The the recently turned 18-year old Canadian joins NCAA College Basketball’s top recruiting class that also boasts five-star recruits in center in N’Faly Dante and small forward C.J Walker. Oregon bowed out in the Sweet 16 to 2019 NCAA champions Virgina Cavaliers.
Patterson also averaged 16.5 points per game on the AAU circuit with Team WhyNot and had various offers including Florida, Arizona State, Illinois and Iowa, Oklahoma, Syracuse and more.
The Ducks have produced two recent Canadian NBA products in Dillon Brooks (Memphis Grizzlies) and Chris Boucher (Toronto Raptors) and have been scooping-up Canadian basketball talent – earning commitments to the Ducks program from the likes of Abu Kigab (St. Catharines), Dylan Ennis (Brampton), Kenny Chery (Montreal).
Carleton Ravens and Syracuse Orange set to tangle once again
Defending champions Carleton University Ravens will once again tangle with the Syracuse Orange in a marquee match-up between U Sports and NCAA powerhouses.
The Ravens will make their second trip to the Carrier Dome on Tuesday, October 29, 2019 to wrap-up another jammed-packed 2019-2020 exhibition schedule.
The two schools first played back on August 23rd 2013 in Ottawa with Syracuse winning a thrilling 69-65 overtime victory as part of Syracuse’s Canada tour and the debut of Canadian point guard Tyler Ennis
The Orange also got the best of the Ravens, pulling-off a 88-76 win on November 2nd 2014.
The 2019-2020 will mark the debut season for new Ravens head coach Taffe Charles who takes over for Dave Smart who surprised the entire college basketball landscape by announcing his sudden retirement.
Montreal’s freshman Quincy Guerrier alongside junior point guard Howard Washington (Buffalo/NY) are the latest Canadian’s to suite-up for legendary player, turned hall-of-hame coach Jim Boeheim, who has been at the helm since 1976.
Boeheim is the king of getting Canadians in the NBA — having single-handily responsible for overseeing the growth of Leo Rautins, Kris Joseph, Tyler Ennis, Andy Rautins, and now Oshae Brissett and if it all pans out — potentially Guerrier as well.
Under the guidance of their own legendary hall-of-fame coach Dave Smart the Ravens played a Canadian record 59 games against NCAA teams – earning a more than respectable 41-51 record from 1999-2018.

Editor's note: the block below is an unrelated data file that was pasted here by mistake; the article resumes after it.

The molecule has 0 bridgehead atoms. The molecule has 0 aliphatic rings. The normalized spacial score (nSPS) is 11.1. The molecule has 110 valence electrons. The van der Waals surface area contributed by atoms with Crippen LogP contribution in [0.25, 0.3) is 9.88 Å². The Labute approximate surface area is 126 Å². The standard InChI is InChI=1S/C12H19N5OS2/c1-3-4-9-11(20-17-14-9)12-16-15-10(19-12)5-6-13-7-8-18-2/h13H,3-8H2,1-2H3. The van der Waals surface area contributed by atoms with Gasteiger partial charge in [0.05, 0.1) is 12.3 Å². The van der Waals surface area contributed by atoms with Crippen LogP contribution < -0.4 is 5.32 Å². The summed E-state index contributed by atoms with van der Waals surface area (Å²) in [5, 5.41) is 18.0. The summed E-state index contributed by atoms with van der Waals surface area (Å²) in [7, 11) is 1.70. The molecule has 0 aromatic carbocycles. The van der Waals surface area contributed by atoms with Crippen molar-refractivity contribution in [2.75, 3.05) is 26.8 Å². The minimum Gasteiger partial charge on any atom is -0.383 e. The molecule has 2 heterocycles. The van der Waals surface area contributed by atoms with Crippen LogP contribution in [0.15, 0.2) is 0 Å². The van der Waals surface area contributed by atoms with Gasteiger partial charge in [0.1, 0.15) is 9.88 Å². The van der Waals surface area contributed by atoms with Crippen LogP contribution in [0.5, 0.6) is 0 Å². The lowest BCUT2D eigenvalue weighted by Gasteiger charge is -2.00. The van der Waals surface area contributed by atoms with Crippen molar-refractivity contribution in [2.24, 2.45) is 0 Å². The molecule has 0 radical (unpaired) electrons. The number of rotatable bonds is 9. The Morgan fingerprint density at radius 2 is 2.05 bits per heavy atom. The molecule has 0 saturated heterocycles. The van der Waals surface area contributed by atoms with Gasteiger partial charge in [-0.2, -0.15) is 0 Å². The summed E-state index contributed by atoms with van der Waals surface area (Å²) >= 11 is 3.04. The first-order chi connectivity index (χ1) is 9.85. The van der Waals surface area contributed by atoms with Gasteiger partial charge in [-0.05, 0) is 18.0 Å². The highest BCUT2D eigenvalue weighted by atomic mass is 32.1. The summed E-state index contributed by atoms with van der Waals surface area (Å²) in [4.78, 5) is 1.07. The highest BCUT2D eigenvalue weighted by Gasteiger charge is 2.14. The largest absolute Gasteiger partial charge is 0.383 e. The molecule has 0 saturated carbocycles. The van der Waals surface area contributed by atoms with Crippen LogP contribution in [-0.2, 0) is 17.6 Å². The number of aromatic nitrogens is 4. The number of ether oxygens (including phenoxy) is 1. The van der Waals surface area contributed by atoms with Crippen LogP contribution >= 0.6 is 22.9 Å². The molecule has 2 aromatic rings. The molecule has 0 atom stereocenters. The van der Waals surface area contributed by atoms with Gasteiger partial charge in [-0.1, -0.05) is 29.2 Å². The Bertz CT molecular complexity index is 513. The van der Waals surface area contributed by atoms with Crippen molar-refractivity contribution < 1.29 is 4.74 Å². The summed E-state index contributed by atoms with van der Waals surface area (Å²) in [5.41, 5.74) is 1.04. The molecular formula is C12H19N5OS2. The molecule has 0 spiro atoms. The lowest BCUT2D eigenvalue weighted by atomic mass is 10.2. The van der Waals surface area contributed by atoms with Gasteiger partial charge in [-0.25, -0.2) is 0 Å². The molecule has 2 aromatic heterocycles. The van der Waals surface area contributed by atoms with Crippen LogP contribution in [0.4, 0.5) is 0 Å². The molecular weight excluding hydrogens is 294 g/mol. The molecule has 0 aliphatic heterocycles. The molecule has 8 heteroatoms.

The Ravens boasted an unreal and never to be broken 37-24 winning record against NCAA teams on Canadian soil but mustered-up only one victory in the USA — beating Providence 77-67 in October 28, 2017.
James Naismith Classic NCAA triple-header to feature big names
For the past 20 years NCAA basketball teams have been making the trip north of the border to take on Canadian U Sports teams in early August as part of the NCAA vs. U Sports exhibition series.
Now it looks like we are ready for the next step — regular season, non-conference games between NCAA schools on fertile Canadian basketball
According to multiple reports, and now
Sponsored by the Naismith Memorial Hall of Fame — the St. Bonaventure Bonnies (A-10) will take on the Rutgers Scarlet Knights (Big 10). The Buffalo Bulls (MAC) will face the Harvard Crimson (Ivy) and the Tennessee Volunteers (SEC) will square off against the Pac 12 champions Washington Huskies.
A total of six Canadian’s could be featured in the marque homecoming event including, Rutgers’ Eugene Omoruyi (Rexdale, Ont.), Harvard’s Danilo Djuricic Brampton, Ont.), and Luka Sakota (Oakville, Ont.). The Crimson also features Ottawa, Ont. duo
Omoruyi a 6’7″, 234-pound bruising senior forward is coming off of his best season — leading the Scarlet Knights in scoring and rebounds at a respective 13.8 and 7.2 per game.
Noah Kirkwood (6’7, 215 lbs) guard had a productive freshman season with 11.1 rebounds, 4.4 rebounds, 1.9 assists as the Crimson (18-11, 10-4 Conf) just missed out on the 2019 NCAA March Madness tournament with a close loss to Yale in the conference title game.
The Buffalo Bulls’ are coming off their most successful season in the program’s history with an outstanding 32-4, 16-2 record and a six-seed in the West region.
The marquee match-up pits the Tennessee Volunteers against the Washington Huskies. Tennessee finished second in the SEC with a strong 31-6, 15-3 campaign for head coach Rick Barnes – bowing out to Purdue in the Sweet 16.
The Huskies, although not a traditional Canadian destination, will become the first NCAA men’s basketball team to make back-to-back trips to Canada.
In 2018 the Vancouver Showcase tipped off — bringing four NCAA men’s (Washington, Santa Clara, Minnesota, Texas A&M) and eight women’s basketball team’s to the west coast of Canada — marking the first time NCAA division one games played in Canada counted as non-conference records.
With Toronto continuously out-churning the mecca (New York City) and other traditional American powerhouses for quality NCAA and NBA basketball prospects — it makes more than dollars and cents — much like the Empire Classic — to ensure that the northern city that never sleeps has it’s annual NCAA regular season dosage.